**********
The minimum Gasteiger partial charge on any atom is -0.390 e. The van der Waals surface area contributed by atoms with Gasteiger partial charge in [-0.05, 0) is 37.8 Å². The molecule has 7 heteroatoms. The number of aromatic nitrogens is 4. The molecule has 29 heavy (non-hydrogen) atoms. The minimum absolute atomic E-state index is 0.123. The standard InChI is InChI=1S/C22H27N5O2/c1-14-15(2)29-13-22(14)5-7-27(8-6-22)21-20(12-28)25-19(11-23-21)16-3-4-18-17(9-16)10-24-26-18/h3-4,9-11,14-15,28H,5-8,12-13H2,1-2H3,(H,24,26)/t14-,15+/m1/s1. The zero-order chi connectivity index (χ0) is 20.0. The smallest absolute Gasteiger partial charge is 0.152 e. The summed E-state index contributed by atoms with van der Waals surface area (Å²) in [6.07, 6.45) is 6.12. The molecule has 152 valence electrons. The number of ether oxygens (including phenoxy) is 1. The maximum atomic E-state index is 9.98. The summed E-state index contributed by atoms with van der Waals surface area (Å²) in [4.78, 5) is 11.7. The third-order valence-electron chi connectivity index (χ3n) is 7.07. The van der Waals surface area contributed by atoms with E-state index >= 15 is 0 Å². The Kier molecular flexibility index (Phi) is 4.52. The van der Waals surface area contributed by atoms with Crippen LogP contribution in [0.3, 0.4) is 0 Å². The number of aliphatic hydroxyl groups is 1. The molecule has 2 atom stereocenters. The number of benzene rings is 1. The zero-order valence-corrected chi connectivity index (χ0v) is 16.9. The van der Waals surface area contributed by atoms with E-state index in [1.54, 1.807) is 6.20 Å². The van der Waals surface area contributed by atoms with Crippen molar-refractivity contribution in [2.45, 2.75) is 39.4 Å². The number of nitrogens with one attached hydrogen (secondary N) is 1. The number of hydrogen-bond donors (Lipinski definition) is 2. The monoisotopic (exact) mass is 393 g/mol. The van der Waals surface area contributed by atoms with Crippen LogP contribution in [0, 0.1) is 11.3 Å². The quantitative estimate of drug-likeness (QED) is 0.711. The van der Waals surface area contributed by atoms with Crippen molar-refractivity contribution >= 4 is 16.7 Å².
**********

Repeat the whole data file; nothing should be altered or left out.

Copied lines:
The minimum Gasteiger partial charge on any atom is -0.390 e. The van der Waals surface area contributed by atoms with Gasteiger partial charge in [-0.05, 0) is 37.8 Å². The molecule has 7 heteroatoms. The number of aromatic nitrogens is 4. The molecule has 29 heavy (non-hydrogen) atoms. The minimum absolute atomic E-state index is 0.123. The standard InChI is InChI=1S/C22H27N5O2/c1-14-15(2)29-13-22(14)5-7-27(8-6-22)21-20(12-28)25-19(11-23-21)16-3-4-18-17(9-16)10-24-26-18/h3-4,9-11,14-15,28H,5-8,12-13H2,1-2H3,(H,24,26)/t14-,15+/m1/s1. The zero-order chi connectivity index (χ0) is 20.0. The smallest absolute Gasteiger partial charge is 0.152 e. The summed E-state index contributed by atoms with van der Waals surface area (Å²) in [6.07, 6.45) is 6.12. The molecule has 152 valence electrons. The number of ether oxygens (including phenoxy) is 1. The maximum atomic E-state index is 9.98. The summed E-state index contributed by atoms with van der Waals surface area (Å²) in [4.78, 5) is 11.7. The third-order valence-electron chi connectivity index (χ3n) is 7.07. The van der Waals surface area contributed by atoms with E-state index >= 15 is 0 Å². The Kier molecular flexibility index (Phi) is 4.52. The van der Waals surface area contributed by atoms with Crippen LogP contribution in [0.3, 0.4) is 0 Å². The number of aliphatic hydroxyl groups is 1. The molecule has 2 atom stereocenters. The number of benzene rings is 1. The zero-order valence-corrected chi connectivity index (χ0v) is 16.9. The van der Waals surface area contributed by atoms with E-state index in [1.54, 1.807) is 6.20 Å². The van der Waals surface area contributed by atoms with Crippen molar-refractivity contribution in [2.45, 2.75) is 39.4 Å². The number of nitrogens with one attached hydrogen (secondary N) is 1. The number of hydrogen-bond donors (Lipinski definition) is 2. The monoisotopic (exact) mass is 393 g/mol. The van der Waals surface area contributed by atoms with Crippen LogP contribution in [0, 0.1) is 11.3 Å². The quantitative estimate of drug-likeness (QED) is 0.711. The van der Waals surface area contributed by atoms with Crippen molar-refractivity contribution >= 4 is 16.7 Å².